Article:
Church fire still under investigation
Appeal Staff Writer
The Connected Church of the Nazarene and its 200-plus parishioners have found a new “temporary/permanent” home since its building was destroyed in a Dec. 2 blaze, but efforts to identify who started the fire are as yet inconclusive.
Reconstruction of the building on the 900 block of Mallory Way continues. Its tenants besides the church – including an exercise and movement center and a custom-car garage – have moved on and re-opened their doors elsewhere in town.
For the last month, the church congregation has met at 2814 North Carson St., former home of Urban Trends Furniture, where they expect to stay for the next year, said lead pastor J.J. Tuttle. Before that, it was holding services in a tent located at the gutted warehouse building’s parking lot, then at The Seventh Day Adventist Church on College Parkway, the use of which was donated by that church.
“Yep, we’ve been told that it’s going to be 10 to 12 months before we can move back in (to the burned-out building),” Tuttle said. “We just have really gotten a lot of help from the community and other churches to be able to keep going.
“But it’s going to be a long process.”
The investigation of the fire seems to be similarly moving slowly.
Shortly after the first of the year, investigators – including members of the Carson City Sheriff’s Office, the Carson City Fire Department and the Federal Bureau of Alcohol, Tobacco, Firearms and Explosives – began exploring the possibility that the fire was started by an arsonist or arsonists.
A red plastic butane lighter discovered in the wreckage is the only lead so far, investigators said. The lighter was found near a burnt box, which appeared to have acted as fuel for one of the five ignition points the alleged arsonist or arsonists used, fire investigators said.
But that’s just about as much information as the investigators have, fire chief Stacey Giomi said this week.
“As long as there’s an open investigation -our work is essentially done,” he said. “It’s now in the hands of the sheriff’s department until they find a suspect that we can question.
Giomi reported this week that he’s not heard of any new leads from the sheriff’s office.
The building, which sustained damages close to $1 million, also had a litany of other problems prior to the fire, including asbestos and faulty wiring, pastor Tuttle said.
Connected’s comprehensive insurance will cover all retrofits, he said.
Tuttle denied rumors that the church forced its tenants to re-up for a more comprehensive insurance policy just months prior the blaze.
“We were actually thinking of taking some of our coverage away at the time of the fire,” he said. “Our insurance provider is awesome. The code violations are being worked on and paid for.”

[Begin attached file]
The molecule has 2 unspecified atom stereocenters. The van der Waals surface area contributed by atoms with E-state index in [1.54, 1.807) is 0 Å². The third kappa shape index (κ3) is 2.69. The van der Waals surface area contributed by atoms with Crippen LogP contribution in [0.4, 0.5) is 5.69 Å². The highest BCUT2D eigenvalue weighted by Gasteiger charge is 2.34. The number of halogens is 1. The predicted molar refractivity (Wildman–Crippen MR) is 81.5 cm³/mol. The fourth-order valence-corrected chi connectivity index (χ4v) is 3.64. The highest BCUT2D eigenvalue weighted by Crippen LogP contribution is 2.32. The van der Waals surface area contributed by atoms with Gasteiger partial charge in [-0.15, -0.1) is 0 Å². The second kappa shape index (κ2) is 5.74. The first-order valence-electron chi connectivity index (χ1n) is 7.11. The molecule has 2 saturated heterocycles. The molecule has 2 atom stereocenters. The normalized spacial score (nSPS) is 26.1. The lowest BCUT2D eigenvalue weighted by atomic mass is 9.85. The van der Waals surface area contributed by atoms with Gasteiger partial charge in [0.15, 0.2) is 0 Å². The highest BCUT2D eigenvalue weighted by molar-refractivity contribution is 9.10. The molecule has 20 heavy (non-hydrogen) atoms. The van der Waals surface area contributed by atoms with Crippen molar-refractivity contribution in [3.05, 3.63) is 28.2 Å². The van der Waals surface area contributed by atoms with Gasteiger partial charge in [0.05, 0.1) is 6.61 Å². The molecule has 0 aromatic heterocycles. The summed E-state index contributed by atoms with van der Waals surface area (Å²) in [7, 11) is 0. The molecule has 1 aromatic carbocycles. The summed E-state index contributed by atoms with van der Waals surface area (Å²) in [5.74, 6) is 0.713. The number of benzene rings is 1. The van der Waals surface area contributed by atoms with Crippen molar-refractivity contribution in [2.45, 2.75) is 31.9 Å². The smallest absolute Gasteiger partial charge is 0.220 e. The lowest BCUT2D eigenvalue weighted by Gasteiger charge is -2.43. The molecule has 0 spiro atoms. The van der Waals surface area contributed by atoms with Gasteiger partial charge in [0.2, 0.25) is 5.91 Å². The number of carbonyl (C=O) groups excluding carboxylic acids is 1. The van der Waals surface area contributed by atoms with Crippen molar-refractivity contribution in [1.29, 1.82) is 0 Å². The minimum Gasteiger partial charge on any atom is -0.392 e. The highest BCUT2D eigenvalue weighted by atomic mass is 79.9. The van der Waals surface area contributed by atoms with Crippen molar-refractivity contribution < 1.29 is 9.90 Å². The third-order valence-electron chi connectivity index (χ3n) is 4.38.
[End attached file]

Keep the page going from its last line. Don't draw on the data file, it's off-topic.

Some former tenants of the Connected building, which the church has owned since 2006, said they haven’t been so fortunate.
Tamara Holmes, who owns Positive Energy, a business which teaches exercise and movement classes – said she spent two months getting back on her feet post-fire; in that time she estimates a loss of more than $15,000 in revenue.
“When the fire happened, I thought, well – this is it, this is a sign,” she said. “Fortunately, we’re a well-known and well-liked business. And people kept coming to me and bugging me and asking when I was going to re-open.”
After the first of the year, Holmes signed a lease with the owners of Positive Karate USA, whose building is located on Research Way in North Carson.
“I guess with the names being (similar) it was meant to be,” she said.
While Holmes said she didn’t want to comment on specifics about her relationship with the church as a tenant in the time leading up to the fire, she did say she was “relieved” to move on.
“As far as the Connected Church being a landlord – yikes!” she said. “I was just a neighbor there, until they took over the building. When Pastor Steve Pollard was there, it was fantastic. But the administration changed and there was more of a strained relationship.”
Former tenant Eric Bevans, owner of Dr. Smash Fabrication in Carson City, a welding outfit which custom fabricates everything from bicycles to off-road vehicles, was verbose about his cut ties with the church.
Bevans said the fire’s aftermath exacerbated his already tenuous relationship with the church/landlord.
“After the fire they turned off the power,” he said in late-February. “They never gave me correspondence. The only correspondence was three weeks ago that 60 days was up since the end of the fire.
“I was like, pfft – where’s the official correspondence that says I’m going to have to move because you don’t intend to have me back?”
Bevans said he didn’t want his comments to sound like “typical” sour grapes, and notes he keeps in touch with other ex-tenants and they “support each other.”
Dr. Smash moved into its new location on Highway 50 in January next to new landlord Vintage Class Motors. Bevans said having a landlord with similar clientele has made a world of difference.